The Idaho Legislature has approved a bill that would phase out tenure for new teachers and limit their collective-bargaining rights, marking a victory for lawmakers seeking union reforms in state capitals across the country.
The bill went to Gov. Butch Otter's desk after it was approved by the House on a 48-22 vote, with nine Republicans joining Democrats in opposition to the GOP-backed measure after hours of debate.
The measure is part of Superintendent of Public Instruction Tom Luna's plan to reform the K-12 education system in Idaho. It would restrict collective bargaining agreements to salaries and benefits while also phasing out "tenure" for new educators and current teachers who have yet to attain it. New educators would instead be offered one- to two-year contracts following a three-year probationary period.
"Through this plan, we are going to attract and retain more quality teachers in Idaho by offering a two-year contract, increased pay and the opportunity to earn bonuses," said Republican state Rep. Bob Nonini, according to Fox 12 in Idaho.
Supporters of the legislation contend the plan will hand over more power to Idaho's locally elected school boards when it comes to labor relations.
But the Idaho Education Association bemoaned passage of the legislation to limit the union, saying it will gut teacher rights. The group planned protest rallies across the state on Wednesday, when the House is expected to take up another piece of Luna's reform plan and vote on a bill that would introduce merit pay.
"One person's medicine is another person's Kool-Aid and I refuse to drink it," Democratic state Rep. Brian Cronin said, according to Fox 12.
Teacher tenure is a longstanding benefit for public school teachers and college professors dating back to the beginning of the 20th century. The campaign for tenure sprung out of other workers' rights movements and was tied to the push for broader women's rights -- it was meant to keep experienced teachers safe from the whims of administrators and cultivate talented instructors.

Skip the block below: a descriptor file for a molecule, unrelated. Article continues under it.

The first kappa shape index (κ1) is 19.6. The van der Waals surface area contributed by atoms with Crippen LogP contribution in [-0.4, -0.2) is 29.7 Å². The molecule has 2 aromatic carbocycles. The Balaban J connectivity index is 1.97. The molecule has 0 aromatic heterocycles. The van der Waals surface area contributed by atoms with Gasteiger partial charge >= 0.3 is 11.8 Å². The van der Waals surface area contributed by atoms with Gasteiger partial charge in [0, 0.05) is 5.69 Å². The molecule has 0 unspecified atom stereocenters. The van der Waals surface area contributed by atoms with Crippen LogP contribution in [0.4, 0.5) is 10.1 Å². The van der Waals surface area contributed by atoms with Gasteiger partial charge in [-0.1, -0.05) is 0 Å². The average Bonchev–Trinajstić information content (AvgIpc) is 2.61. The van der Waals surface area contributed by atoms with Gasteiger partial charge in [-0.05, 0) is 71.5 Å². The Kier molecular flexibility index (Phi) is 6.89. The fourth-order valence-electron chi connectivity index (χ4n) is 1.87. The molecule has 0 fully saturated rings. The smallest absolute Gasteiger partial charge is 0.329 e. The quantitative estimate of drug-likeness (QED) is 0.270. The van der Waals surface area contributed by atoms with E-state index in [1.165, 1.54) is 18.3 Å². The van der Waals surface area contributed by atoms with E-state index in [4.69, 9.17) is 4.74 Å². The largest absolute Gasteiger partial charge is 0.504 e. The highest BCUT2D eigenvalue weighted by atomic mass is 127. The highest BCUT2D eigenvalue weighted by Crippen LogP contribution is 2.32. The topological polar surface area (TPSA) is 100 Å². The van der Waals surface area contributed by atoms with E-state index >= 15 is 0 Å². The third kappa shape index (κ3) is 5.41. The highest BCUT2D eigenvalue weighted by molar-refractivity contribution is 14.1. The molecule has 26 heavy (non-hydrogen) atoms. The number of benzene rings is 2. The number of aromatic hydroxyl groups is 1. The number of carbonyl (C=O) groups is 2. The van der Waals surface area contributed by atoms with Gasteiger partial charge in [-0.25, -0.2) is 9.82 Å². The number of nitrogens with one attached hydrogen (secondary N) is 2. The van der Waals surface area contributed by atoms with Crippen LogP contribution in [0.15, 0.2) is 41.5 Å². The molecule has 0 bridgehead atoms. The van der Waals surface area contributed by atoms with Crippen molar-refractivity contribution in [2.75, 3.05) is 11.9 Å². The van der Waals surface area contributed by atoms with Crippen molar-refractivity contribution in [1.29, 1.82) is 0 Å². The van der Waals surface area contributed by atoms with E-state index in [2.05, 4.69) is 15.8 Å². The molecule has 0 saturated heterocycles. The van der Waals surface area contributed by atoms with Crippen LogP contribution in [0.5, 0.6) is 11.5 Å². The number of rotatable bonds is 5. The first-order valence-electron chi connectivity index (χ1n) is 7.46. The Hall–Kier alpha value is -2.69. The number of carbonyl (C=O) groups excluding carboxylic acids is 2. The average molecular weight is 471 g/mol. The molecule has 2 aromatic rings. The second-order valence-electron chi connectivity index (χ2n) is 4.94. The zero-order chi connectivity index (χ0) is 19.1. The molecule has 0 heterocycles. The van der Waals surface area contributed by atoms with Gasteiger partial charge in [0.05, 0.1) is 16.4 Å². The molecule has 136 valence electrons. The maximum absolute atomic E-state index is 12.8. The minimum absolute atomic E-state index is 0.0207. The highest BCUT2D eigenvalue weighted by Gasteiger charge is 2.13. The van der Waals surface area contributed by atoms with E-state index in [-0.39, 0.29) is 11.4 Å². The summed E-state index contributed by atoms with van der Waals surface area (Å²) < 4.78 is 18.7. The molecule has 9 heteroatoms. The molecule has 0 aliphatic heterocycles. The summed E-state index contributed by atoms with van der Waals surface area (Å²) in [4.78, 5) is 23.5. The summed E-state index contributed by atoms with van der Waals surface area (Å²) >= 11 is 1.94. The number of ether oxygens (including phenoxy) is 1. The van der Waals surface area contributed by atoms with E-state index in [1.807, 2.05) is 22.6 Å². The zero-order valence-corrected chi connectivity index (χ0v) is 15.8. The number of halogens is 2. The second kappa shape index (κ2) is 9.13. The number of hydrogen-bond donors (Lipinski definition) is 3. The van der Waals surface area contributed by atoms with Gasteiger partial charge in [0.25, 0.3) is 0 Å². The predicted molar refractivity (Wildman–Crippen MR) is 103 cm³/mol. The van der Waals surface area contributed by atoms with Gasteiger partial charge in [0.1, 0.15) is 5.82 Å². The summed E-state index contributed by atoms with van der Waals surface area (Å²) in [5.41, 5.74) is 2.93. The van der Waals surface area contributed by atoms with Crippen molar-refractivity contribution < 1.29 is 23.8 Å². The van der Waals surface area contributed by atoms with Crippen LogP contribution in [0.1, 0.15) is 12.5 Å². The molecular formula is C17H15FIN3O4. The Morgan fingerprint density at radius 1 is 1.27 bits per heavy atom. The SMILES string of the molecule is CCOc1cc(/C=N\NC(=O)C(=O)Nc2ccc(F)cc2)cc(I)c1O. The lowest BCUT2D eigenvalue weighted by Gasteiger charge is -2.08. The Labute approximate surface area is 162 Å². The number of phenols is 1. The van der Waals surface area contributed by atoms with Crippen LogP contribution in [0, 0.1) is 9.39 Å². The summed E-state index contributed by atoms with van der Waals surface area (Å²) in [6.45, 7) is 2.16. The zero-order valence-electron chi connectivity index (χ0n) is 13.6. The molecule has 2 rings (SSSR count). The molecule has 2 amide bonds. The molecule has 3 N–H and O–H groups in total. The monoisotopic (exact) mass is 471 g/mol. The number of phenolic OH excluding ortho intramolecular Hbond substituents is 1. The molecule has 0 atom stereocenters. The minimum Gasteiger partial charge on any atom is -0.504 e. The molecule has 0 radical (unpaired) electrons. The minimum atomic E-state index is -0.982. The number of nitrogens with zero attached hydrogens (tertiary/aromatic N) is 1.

But over the years, teachers' unions have pressed for expanded rights, and critics of tenure -- which in some cases can be earned in just two years -- say it's morphed into a tool to keep bad teachers from being fired.
Under the Idaho proposal, teachers with seniority would no longer be safe when school districts reduce their work force; a program that provides cash incentives for teachers to retire early would be eliminated; and Idaho school districts that lose students would no longer get to hold on to 99 percent of the state funding that came with that student for another year to avoid teacher cuts.
"There are parts of it that I think are going to create more problems than they solve," said state Rep. Shirley Ringo, a Democrat and retired teacher.
The House will next take up legislation that would tie some teacher pay to student achievement and award bonuses for those who take on leadership roles or hard-to-fill positions.
The biggest piece of Luna's reform package remains stalled in the Senate. That legislation would boost technology in the classroom, require online courses and increase the minimum teacher pay from $29,655 to $30,000. It would also increase classroom sizes in grades 4 through 12 to pay for a bulk of the education reforms, including the pay-for-performance plan that will go before the House carrying a $38 million price tag in its first year.
The Associated Press contributed to this report.